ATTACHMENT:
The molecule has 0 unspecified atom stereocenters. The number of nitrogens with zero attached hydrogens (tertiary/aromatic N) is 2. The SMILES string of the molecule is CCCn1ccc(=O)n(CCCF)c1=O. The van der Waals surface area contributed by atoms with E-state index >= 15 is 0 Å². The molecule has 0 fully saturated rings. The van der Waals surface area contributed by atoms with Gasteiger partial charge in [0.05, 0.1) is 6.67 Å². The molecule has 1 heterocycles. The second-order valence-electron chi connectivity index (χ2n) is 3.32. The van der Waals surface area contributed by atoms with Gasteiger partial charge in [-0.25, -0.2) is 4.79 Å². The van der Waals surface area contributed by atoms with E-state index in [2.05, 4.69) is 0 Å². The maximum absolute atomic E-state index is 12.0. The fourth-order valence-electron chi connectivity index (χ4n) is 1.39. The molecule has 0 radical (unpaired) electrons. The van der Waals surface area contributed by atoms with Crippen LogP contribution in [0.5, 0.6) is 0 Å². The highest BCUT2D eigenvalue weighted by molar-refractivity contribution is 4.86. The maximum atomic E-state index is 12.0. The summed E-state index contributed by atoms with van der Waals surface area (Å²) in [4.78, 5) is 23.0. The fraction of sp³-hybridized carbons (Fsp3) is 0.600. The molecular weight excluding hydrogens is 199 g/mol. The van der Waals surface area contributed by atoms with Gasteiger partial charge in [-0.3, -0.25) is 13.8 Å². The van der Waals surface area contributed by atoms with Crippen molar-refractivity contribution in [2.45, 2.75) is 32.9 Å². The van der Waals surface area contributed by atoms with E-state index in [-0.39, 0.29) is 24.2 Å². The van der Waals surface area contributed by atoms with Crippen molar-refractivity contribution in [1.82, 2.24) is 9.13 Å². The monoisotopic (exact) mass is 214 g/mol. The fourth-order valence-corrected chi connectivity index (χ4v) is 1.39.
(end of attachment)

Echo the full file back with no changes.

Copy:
The molecule has 0 unspecified atom stereocenters. The number of nitrogens with zero attached hydrogens (tertiary/aromatic N) is 2. The SMILES string of the molecule is CCCn1ccc(=O)n(CCCF)c1=O. The van der Waals surface area contributed by atoms with E-state index >= 15 is 0 Å². The molecule has 0 fully saturated rings. The van der Waals surface area contributed by atoms with Gasteiger partial charge in [0.05, 0.1) is 6.67 Å². The molecule has 1 heterocycles. The second-order valence-electron chi connectivity index (χ2n) is 3.32. The van der Waals surface area contributed by atoms with Gasteiger partial charge in [-0.25, -0.2) is 4.79 Å². The van der Waals surface area contributed by atoms with E-state index in [2.05, 4.69) is 0 Å². The maximum absolute atomic E-state index is 12.0. The fourth-order valence-electron chi connectivity index (χ4n) is 1.39. The molecule has 0 radical (unpaired) electrons. The van der Waals surface area contributed by atoms with Crippen LogP contribution in [0.5, 0.6) is 0 Å². The highest BCUT2D eigenvalue weighted by molar-refractivity contribution is 4.86. The maximum atomic E-state index is 12.0. The summed E-state index contributed by atoms with van der Waals surface area (Å²) in [4.78, 5) is 23.0. The fraction of sp³-hybridized carbons (Fsp3) is 0.600. The molecular weight excluding hydrogens is 199 g/mol. The van der Waals surface area contributed by atoms with Gasteiger partial charge in [-0.3, -0.25) is 13.8 Å². The van der Waals surface area contributed by atoms with Crippen molar-refractivity contribution in [2.45, 2.75) is 32.9 Å². The van der Waals surface area contributed by atoms with E-state index in [-0.39, 0.29) is 24.2 Å². The van der Waals surface area contributed by atoms with Crippen molar-refractivity contribution in [1.82, 2.24) is 9.13 Å². The monoisotopic (exact) mass is 214 g/mol. The fourth-order valence-corrected chi connectivity index (χ4v) is 1.39.